There are no known references to Thomas Jefferson ever playing billiards, but there is some documentary evidence that he did not look favorably on the game, at least later in life. He wrote in "Thoughts on Lotteries" in 1826, "... but there are some [games of chance] which produce nothing, and endanger the well being of the individuals engaged in them or of others depending on them. such are games with cards, dice, billiards, Etc."[1]

Some have claimed that the Dome Room was intended as a space for billiard tables. This claim has no basis in fact; it most likely originated with Sarah N. Randolph (Jefferson's great-granddaughter), who wrote in The Domestic Life of Thomas Jefferson (1871):

The west front the rooms occupy the whole height, making the house one story, except the parlor or central room, which is surmounted by an octagonal story, with a dome or spherical roof. This was designed for a billiard-rooom; but, before completion, a law was passed prohibiting public and private billiard-tables in the State. It was to have been approached by stairways connected with a gallery at the inner extremity of the hall, which itself forms the communication between the lodging-rooms on either side above. The use designed for the room being prohibited, these stairways were never erected, leaving in this respect a great deficiency in the house.[2]

Randolph says this information was given to her by a "member of Mr. Jefferson's family, who lived there for many years." Sarah Nicholas Randolph, the daughter of Thomas Jefferson Randolph, was born in 1839 and thus never lived at Monticello herself.

This story was repeated and elaborated upon in 1899, in an account by Maud Howard Peterson of a visit to Monticello (then owned by Jefferson Monroe Levy):

On the third floor is the famous ballroom, built originally for billiards of which Jefferson was extremely fond. Scarcely was it completed, however, when he discovered, to his chagrin, that the game was prohibited by a law recently passed by the State Legislature. The story runs that some years earlier there lived within the borders of Virginia a very brilliant and promising young lawyer named John Marshall, who insisted on wasting his time on games of all sorts, and most especially on billiards .... Finally some one suggested that a law should be enacted to suppress billiards, declaring that "Marshall would never break a law." The State Legislature, at the time, was composed largely of the young man's friends, and they passed the necessary bill .... However, the fact remains that billiards were prohibited throughout Virginia; and Jefferson, with the calm philosophy that characterized so much of his life, made the best of a bad bargain, and the room was converted into a ballroom ....[3]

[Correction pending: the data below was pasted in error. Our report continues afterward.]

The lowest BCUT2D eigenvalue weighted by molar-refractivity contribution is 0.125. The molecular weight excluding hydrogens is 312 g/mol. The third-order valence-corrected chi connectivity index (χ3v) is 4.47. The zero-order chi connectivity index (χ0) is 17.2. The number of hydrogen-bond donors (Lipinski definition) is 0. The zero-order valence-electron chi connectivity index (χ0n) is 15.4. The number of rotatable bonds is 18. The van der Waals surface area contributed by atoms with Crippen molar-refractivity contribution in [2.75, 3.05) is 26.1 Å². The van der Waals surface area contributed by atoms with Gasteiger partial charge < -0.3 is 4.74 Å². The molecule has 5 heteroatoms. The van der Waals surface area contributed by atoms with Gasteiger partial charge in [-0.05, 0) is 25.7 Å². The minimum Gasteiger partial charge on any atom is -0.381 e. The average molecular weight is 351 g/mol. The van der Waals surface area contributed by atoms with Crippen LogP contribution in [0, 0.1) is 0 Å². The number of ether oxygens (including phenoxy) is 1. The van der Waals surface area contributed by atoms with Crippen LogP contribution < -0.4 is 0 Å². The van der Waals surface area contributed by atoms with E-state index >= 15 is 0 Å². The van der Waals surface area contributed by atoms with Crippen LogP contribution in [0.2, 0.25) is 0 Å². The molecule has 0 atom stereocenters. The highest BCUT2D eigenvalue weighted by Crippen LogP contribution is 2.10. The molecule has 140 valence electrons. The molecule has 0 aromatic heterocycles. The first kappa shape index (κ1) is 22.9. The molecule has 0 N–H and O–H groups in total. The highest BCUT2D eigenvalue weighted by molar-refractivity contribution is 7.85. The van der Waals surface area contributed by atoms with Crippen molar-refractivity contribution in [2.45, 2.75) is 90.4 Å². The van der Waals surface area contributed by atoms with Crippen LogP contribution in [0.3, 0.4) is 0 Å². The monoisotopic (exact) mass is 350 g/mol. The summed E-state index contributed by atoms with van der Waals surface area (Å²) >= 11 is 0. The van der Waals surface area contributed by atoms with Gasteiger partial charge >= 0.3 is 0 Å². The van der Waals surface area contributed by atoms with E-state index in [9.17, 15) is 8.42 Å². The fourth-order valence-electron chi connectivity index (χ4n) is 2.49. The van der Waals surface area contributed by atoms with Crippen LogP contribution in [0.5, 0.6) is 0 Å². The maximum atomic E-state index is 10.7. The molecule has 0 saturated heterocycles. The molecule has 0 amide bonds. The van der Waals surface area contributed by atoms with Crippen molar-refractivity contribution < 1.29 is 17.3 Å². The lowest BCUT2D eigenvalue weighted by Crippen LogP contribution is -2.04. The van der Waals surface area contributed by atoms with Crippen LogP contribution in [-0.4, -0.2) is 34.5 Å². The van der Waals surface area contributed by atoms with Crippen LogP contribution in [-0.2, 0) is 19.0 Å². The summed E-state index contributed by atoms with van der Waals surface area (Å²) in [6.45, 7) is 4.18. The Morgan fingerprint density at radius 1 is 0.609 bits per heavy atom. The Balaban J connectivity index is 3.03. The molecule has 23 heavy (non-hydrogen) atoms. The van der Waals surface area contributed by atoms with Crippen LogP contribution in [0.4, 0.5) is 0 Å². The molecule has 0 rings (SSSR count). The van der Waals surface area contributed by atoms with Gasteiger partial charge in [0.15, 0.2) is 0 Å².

It is worth noting that there was never a law passed in Virginia during Jefferson's lifetime that would have prohibited people from playing billiards in private homes. A law was passed in 1779 that stated that "any tavern-keeper who shall permit cards, dice, billiards, or any instrument of gaming to be made use of in his house; or shall permit any person to bet or play for money or other goods, in any outhouse, or under any booth, arbour, or other place, upon the messuage or tenement he possesses, and shall not make information thereof, and give in the names of the offenders to the next court which may be held for the county, city, or borough wherein he resides, shall be deprived of his license, and moreover shall pay to the informer, one hundred pounds, to be recovered by action of debt, in any court of record." A law was also passed in 1781 taxing billiard tables at fifty pounds a year.[4] Either or both of these laws may be the source of the claim that billiards were outlawed totally in Virginia.

Based on photographs included in Maud Peterson's article, it is evident that the Levy family did in fact have a billiard table in the Dome Room, which no doubt encouraged the myth. The claim that Jefferson himself originally intended the Dome Room for billiards, or that he ever used it as such, is completely unsubstantiated, however.

Further Sources


  1. ^ Jefferson, "Thoughts on Lotteries, ca. January 20, 1826," in Ford, 12:436. Transcription available at Founders Online.
  2. ^ Randolph, Domestic Life332.
  3. ^ Peterson, Visitors, 165-66. Maud Peterson's account was originally published in the January 1899 issue of Munsey's Magazine. Maud Howard Peterson, "The Home of Thomas Jefferson," Munsey's Magazine 20 (1898-99), 616-17. There is no evidence that the Dome Room was used as a ballroom, either.
  4. ^ Both of these laws can be found in William W. Hening, The Statutes at Large: Being a Collection of the Laws of Virginia, from the First Session of the Legislature, in the Year 1619 (Richmond: Printed for the editor, by George Cochran, 1822), 10:206 and 10:504.